For Immediate Release
Chicago, IL – February 20, 2020 – Zacks Equity Research Shares of Boston Beer Company SAM as the Bull of the Day, Spirit AeroSystems SPR asthe Bear of the Day. In addition, Zacks Equity Research provides analysis on Apple AAPL, Starbucks SBUX and Carnival CCL.
Here is a synopsis of all five stocks:
Bull of the Day:
The beverage industry is a tough place to operate. For every successful brand, there are dozens of failed attempts to produce the new hot item that never quite caught on. In fact, even brands that have become big sellers are never quite safe from seismic shifts in consumer tastes and perceptions.
Those issues are even more significant in the market for alcoholic beverages, but there’s a reduced market size (about ¼ of the population isn’t old enough to legally purchase your products) and a confounding patchwork of regulations regarding packaging, labeling and distribution.
Given the obvious challenges, you might surmise that you’d have to have a screw loose to found a beverage company, and for the most part you’d be correct. Except not in the case of Jim Koch and The Boston Beer Company.
In 1984 - having already earned a BA, a law degree and an MBA from Harvard – Koch started one of the first “microbreweries” in the US, naming his flagship product Samuel Adams Boston Lager after the founding father who operated a brewery in Boston in the 18th century. The beer gained swift popularity among drinkers who had become bored of more standard offerings from the likes of Anheuser Busch, Miller and Coors.
Originally planning to sell about 5,000 barrels of beer annually, by 1995, Koch and Boston Beer were selling millions of barrels and went public at $15/share – appropriately enough (given that their namesake was one of the architects of American democracy) through a subscription offering that gave prospective small investors an equal opportunity to buy shares as big clients of underwriting firms.
Those shares were a great buy, having appreciated better than 2,700% since then.
Countless other small brewers have been bought by international beverage giants over the past decade, but Boston Beer has remained independent – and kept a fiercely dedidacted group of customers in an industry where such loyalty isn’t necessarily common. They’ve also aggressively gotten ahead of other trends that have fueled sharply rising revenues even as overall beer sales in the US have leveled off.
The biggest of those trends lately has been the enormous popularity of spiked seltzer drinks. Flavored bubbly drinks with beer-like levels of alcohol are widely perceived and a healthier alternative because of their lower amounts of calories and carbohydrates.
Boston Beer’s offering in the category is Truly Seltzer and an explosion in sales is fueling revenue growth at Boston Beer despite the fact that sales of Sam Adams and other similar beer products have shown slight declines.
They’re not just making up for lost beer sales however, they’re also attracting customers who might otherwise be buying wine. Wine sales in the US are roughly $70 billion annually, but younger millennial buyers increasingly prefer seltzer drinks to conventional wine products.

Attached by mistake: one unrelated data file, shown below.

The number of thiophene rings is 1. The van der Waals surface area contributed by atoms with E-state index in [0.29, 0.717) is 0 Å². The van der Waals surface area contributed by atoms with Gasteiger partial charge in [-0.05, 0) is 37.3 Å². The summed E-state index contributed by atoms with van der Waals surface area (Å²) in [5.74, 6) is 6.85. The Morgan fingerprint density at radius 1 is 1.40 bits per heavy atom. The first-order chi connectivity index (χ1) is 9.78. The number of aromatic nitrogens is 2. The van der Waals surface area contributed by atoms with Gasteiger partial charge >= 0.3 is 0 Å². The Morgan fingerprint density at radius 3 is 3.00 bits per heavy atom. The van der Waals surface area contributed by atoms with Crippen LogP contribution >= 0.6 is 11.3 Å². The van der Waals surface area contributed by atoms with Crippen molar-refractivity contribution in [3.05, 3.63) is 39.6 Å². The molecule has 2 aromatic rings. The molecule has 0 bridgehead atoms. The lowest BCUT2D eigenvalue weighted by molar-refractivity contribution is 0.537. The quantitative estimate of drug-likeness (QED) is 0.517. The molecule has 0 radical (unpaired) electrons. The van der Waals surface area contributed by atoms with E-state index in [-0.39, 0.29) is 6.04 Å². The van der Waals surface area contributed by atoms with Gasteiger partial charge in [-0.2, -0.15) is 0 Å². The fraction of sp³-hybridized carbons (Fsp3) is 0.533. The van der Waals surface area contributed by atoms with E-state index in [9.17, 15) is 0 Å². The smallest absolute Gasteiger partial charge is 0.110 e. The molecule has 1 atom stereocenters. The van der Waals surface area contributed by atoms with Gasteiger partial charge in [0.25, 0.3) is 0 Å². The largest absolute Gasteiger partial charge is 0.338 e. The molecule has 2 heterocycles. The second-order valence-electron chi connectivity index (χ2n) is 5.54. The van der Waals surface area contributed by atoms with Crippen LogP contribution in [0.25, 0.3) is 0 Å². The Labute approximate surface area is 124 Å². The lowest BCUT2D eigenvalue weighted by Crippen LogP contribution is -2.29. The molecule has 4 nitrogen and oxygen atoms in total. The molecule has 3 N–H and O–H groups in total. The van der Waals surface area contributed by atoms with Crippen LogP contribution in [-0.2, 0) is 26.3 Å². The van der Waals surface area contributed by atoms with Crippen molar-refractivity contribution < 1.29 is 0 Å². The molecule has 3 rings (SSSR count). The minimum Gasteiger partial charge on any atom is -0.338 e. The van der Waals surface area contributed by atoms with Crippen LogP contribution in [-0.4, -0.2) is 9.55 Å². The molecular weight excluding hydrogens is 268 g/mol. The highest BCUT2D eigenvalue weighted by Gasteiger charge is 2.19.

Interestingly, while the number of alcoholic beverages consumed by the average American adult fell slightly (by about 7 drinks/year) between 2017 and 2018, overall sales increased by $12 billion – or 5.1%. This would seem to suggest that consumers are buying more expensive premium products instead of the generic products that are often offered at bargain prices. This plays directly to the strengths of Boston Beer - which customers view as a higher quality alternative to mass produced names.
On Wednesday, Boston Beer reported a big increase in sales. Gross revenues for the quarter of $3.1 million easily surpassed the Zacks Consensus Estimate of $277M. Net earnings were worse than expected, with the company earning $1.12/share – considerably lower than the expected $1.42.
Management explained that despite increased sales, the cost of advertising and promotions as well as lower gross margins cut into the bottom line. In after-hours trading, shares declined nearly 10% from Wednesday’s closing price of $429. For investors, that represents a chance to get in at a significant discount.
If you're tempted to "buy the dips" when quality companies decline, this could be a rare opportunity.
It’s a tough industry and shares of Boston Beer are still not exactly cheap on a valuation basis, trading at 33X forward earnings. You can’t argue with success however, and with a product mix that’s producing steadily growing revenues, Boston Beer is definitely on top of the beverage market, despite the earnings miss.
Bear of the Day:
The problems facing aircraft manufacturer Boeinghave been well-documented. The company’s best-selling and most profitable plane – the 737 MAX – has been grounded for nearly a year and even the most optimistic forecasts don’t call for a return to the skies before mid-summer 2020.
Boeing shares have declined more than 20% since hitting an all-time high of $446/share in March of 2019. The price damage likely would have been worse if the company didn’t have a multi-year backlog of orders to fill once 737 MAX deliveries start once again.
Investors have largely adopted the view that lost revenues will be recouped once the crisis is resolved.
As the grounding of the MAX drags on however, it’s not just Boeing that’s suffering from a loss of revenue. Suppliers are now forced to significantly change their plans in response to the uncertain schedule for the recertification of the airplane.
Spirit AeroSystems manufactures the fuselage for the MAX and other Boeing planes and derives up to 85% of its annual revenues from sales to Boeing and more than 50% specifically from 737 components.
Note: Spirit AeroSystems should not be confused with Spirit Airlines, a discount carrier that currently carries a Zacks Rank #1 (Strong Buy).